World faces worst time since Great Depression, says IMF’s Georgieva

Updated April 10, 2020


There is  “tremendous uncertainty around the outlook” and the duration of the pandemic,  IMF chief Kristalina Georgieva said. — AP/File
There is “tremendous uncertainty around the outlook” and the duration of the pandemic, IMF chief Kristalina Georgieva said. — AP/File

WASHINGTON: The global coronavirus pandemic is causing an economic crisis unlike any in the past century and will require a massive response to ensure recovery, IMF chief Kristalina Georgieva said on Thursday.

The warnings about the damage inflicted by the virus already were stark, but Georgieva warned that the world should brace for “the worst economic fallout since the Great Depression.” With the number of cases now surpassing 1.5 million worldwide with nearly 89,000 deaths in 192 countries and territories, much of the global economy has been shut down to contain the spread of the virus.

The International Monetary Fund expects “global growth will turn sharply negative in 2020,” with 170 of the fund’s 180 members experiencing a decline in per capita income, Georgieva said.

Just a few months ago, the fund was expecting 160 countries to see rising per capita income, she said in a speech previewing next week’s spring meetings of the IMF and World Bank, which will be held virtually due to the restrictions imposed due to the Covid-19.

‘It could get worse’

Even in the best-case scenario, the IMF expects only a “partial recovery” next year, assuming the virus fades later this year, allowing normal business to resume as the lockdowns imposed to contain its spread are lifted.

But she added this ominous caution: “It could get worse.” There is “tremendous uncertainty around the outlook” and the duration of the pandemic, Georgieva said.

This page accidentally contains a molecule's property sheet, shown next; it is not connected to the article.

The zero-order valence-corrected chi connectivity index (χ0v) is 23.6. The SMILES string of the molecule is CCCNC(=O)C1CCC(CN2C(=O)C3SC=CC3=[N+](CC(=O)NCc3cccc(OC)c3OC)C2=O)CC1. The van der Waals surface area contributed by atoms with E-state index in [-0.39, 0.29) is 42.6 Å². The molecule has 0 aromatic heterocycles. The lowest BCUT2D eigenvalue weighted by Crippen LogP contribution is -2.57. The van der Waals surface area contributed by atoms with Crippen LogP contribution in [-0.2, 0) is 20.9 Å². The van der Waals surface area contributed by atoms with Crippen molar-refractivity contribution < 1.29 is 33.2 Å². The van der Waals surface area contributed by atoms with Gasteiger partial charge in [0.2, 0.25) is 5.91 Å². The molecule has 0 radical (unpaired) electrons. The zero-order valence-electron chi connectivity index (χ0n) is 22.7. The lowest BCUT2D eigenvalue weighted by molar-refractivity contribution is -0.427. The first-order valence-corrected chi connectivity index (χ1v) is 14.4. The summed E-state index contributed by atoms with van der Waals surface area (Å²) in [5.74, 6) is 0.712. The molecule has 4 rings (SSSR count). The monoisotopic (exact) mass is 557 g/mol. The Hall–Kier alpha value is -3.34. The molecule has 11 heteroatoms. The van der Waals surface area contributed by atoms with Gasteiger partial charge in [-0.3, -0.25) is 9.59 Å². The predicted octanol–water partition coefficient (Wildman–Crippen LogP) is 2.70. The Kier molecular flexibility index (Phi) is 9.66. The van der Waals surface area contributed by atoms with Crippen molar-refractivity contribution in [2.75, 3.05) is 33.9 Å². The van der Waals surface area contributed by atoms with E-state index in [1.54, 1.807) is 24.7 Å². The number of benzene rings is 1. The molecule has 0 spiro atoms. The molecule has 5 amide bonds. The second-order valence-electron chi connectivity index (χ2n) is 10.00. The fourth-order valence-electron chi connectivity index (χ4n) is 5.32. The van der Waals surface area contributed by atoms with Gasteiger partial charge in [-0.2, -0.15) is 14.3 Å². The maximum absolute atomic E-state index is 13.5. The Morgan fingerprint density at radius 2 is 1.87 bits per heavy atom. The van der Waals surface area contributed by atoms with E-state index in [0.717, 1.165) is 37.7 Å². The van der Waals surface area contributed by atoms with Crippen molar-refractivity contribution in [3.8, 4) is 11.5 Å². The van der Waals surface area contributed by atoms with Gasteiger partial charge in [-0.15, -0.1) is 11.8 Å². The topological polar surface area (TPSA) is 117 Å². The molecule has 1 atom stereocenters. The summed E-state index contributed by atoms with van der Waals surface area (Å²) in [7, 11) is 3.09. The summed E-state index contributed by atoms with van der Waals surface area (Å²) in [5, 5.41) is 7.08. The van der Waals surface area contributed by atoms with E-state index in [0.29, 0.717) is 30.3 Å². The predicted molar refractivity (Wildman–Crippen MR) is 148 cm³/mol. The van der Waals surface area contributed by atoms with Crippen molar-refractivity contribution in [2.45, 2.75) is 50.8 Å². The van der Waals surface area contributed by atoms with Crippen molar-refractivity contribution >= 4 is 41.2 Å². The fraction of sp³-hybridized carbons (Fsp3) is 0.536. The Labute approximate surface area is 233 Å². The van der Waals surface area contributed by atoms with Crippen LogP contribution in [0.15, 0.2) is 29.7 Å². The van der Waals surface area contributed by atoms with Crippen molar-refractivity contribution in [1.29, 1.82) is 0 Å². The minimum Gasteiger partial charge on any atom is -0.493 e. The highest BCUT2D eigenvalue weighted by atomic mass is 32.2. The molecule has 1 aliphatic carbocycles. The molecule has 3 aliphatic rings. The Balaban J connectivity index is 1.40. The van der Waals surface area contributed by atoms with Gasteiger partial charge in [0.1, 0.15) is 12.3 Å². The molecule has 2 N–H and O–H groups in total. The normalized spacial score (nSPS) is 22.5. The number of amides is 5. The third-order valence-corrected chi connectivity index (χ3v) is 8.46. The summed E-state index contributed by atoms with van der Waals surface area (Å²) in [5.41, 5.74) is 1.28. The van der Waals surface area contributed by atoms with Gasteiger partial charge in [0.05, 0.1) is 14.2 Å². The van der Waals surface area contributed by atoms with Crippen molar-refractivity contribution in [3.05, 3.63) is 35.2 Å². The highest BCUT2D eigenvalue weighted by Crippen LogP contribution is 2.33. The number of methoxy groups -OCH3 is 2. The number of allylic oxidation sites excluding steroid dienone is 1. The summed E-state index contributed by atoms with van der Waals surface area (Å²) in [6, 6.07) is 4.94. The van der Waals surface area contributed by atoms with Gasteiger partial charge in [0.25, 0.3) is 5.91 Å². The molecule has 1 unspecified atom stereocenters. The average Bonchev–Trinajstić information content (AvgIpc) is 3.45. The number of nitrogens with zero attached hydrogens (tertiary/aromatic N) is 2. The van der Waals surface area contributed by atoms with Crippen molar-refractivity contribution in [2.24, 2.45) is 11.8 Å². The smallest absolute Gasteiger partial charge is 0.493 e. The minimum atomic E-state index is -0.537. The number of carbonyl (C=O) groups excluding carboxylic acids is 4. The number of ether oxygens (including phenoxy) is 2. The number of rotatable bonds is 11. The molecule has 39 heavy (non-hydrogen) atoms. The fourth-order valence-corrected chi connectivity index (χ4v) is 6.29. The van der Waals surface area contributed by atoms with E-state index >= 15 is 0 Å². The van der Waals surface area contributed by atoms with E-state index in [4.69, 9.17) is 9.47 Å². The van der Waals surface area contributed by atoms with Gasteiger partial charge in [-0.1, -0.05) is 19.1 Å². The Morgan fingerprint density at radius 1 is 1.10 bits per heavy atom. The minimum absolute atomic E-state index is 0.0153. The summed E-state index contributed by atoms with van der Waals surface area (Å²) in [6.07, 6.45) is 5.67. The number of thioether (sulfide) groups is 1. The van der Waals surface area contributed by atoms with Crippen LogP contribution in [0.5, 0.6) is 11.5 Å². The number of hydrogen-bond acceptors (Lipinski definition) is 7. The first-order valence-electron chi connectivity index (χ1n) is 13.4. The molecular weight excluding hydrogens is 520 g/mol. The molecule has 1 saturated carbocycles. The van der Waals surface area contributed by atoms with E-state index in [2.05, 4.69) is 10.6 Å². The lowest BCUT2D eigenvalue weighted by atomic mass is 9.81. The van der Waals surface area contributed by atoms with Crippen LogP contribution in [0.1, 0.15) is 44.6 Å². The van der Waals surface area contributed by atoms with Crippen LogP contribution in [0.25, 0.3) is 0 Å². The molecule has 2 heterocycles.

The IMF will release its latest World Economic Outlook on Tuesday, with grim forecasts for its members this year and next. In January, the IMF projected global growth of 3.3 per cent this year and 3.4pc in 2021. But that was a different world.

The US economy has purged 17 million jobs since mid-March, with the latest weekly data issued Thursday showing 6.6 million workers filed for unemployment benefits, and economists projecting a double-digit jobless rate this month.

The World Bank said on Thursday the pandemic might cause the first recession in Africa in 25 years.

Recovery depends on decisive actions now, Georgieva said. The IMF has $1 trillion in lending capacity and is responding to unprecedented calls from 90 countries for emergency financing.

Send more lifelines

Countries already have taken steps worth a combined $8 trillion, but Georgieva urged governments to do more.

“Lifelines for households and businesses are imperative” to “avoid a scarring of the economy that would make the recovery so much more difficult.”

The IMF board approved a doubling of emergency lending facilities which will provide about $100 billion, and is moving ahead with debt relief for the poorest countries, and also help for countries with unsustainable debt levels.

“The bleak outlook applies to advanced and developing economies alike. This crisis knows no boundaries. Everybody hurts,” Georgieva said.

She noted that about $100 billion in investments already had fled emerging markets — more than three times the capital exodus seen in the 2008 global financial crisis.

US officials have scrambled to apply a tourniquet to stem the bleeding of jobs in the world’s largest economy and keep the financial system from freezing up.

Published in Dawn, April 10th, 2020